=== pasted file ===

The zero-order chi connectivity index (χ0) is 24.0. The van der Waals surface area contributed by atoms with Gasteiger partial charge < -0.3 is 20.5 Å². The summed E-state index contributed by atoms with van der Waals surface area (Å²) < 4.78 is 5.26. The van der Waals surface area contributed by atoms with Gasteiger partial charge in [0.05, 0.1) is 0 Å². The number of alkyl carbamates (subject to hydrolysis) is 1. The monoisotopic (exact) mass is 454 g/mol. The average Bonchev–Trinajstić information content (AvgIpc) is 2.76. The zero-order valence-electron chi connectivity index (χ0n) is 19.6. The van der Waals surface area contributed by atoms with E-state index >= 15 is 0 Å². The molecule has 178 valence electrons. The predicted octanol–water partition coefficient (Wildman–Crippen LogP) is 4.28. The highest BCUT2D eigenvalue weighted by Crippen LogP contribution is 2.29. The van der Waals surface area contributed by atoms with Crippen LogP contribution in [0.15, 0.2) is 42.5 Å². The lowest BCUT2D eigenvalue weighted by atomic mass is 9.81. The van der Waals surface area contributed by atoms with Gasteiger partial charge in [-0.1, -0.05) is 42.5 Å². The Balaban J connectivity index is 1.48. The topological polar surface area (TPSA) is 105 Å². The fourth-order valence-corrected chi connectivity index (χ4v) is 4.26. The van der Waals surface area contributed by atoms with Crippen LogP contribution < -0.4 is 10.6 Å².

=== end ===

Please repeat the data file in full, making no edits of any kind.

The zero-order chi connectivity index (χ0) is 24.0. The van der Waals surface area contributed by atoms with Gasteiger partial charge < -0.3 is 20.5 Å². The summed E-state index contributed by atoms with van der Waals surface area (Å²) < 4.78 is 5.26. The van der Waals surface area contributed by atoms with Gasteiger partial charge in [0.05, 0.1) is 0 Å². The number of alkyl carbamates (subject to hydrolysis) is 1. The monoisotopic (exact) mass is 454 g/mol. The average Bonchev–Trinajstić information content (AvgIpc) is 2.76. The zero-order valence-electron chi connectivity index (χ0n) is 19.6. The van der Waals surface area contributed by atoms with E-state index >= 15 is 0 Å². The molecule has 178 valence electrons. The predicted octanol–water partition coefficient (Wildman–Crippen LogP) is 4.28. The highest BCUT2D eigenvalue weighted by Crippen LogP contribution is 2.29. The van der Waals surface area contributed by atoms with Crippen LogP contribution in [0.15, 0.2) is 42.5 Å². The lowest BCUT2D eigenvalue weighted by atomic mass is 9.81. The van der Waals surface area contributed by atoms with Gasteiger partial charge in [-0.1, -0.05) is 42.5 Å². The Balaban J connectivity index is 1.48. The topological polar surface area (TPSA) is 105 Å². The fourth-order valence-corrected chi connectivity index (χ4v) is 4.26. The van der Waals surface area contributed by atoms with Crippen LogP contribution < -0.4 is 10.6 Å².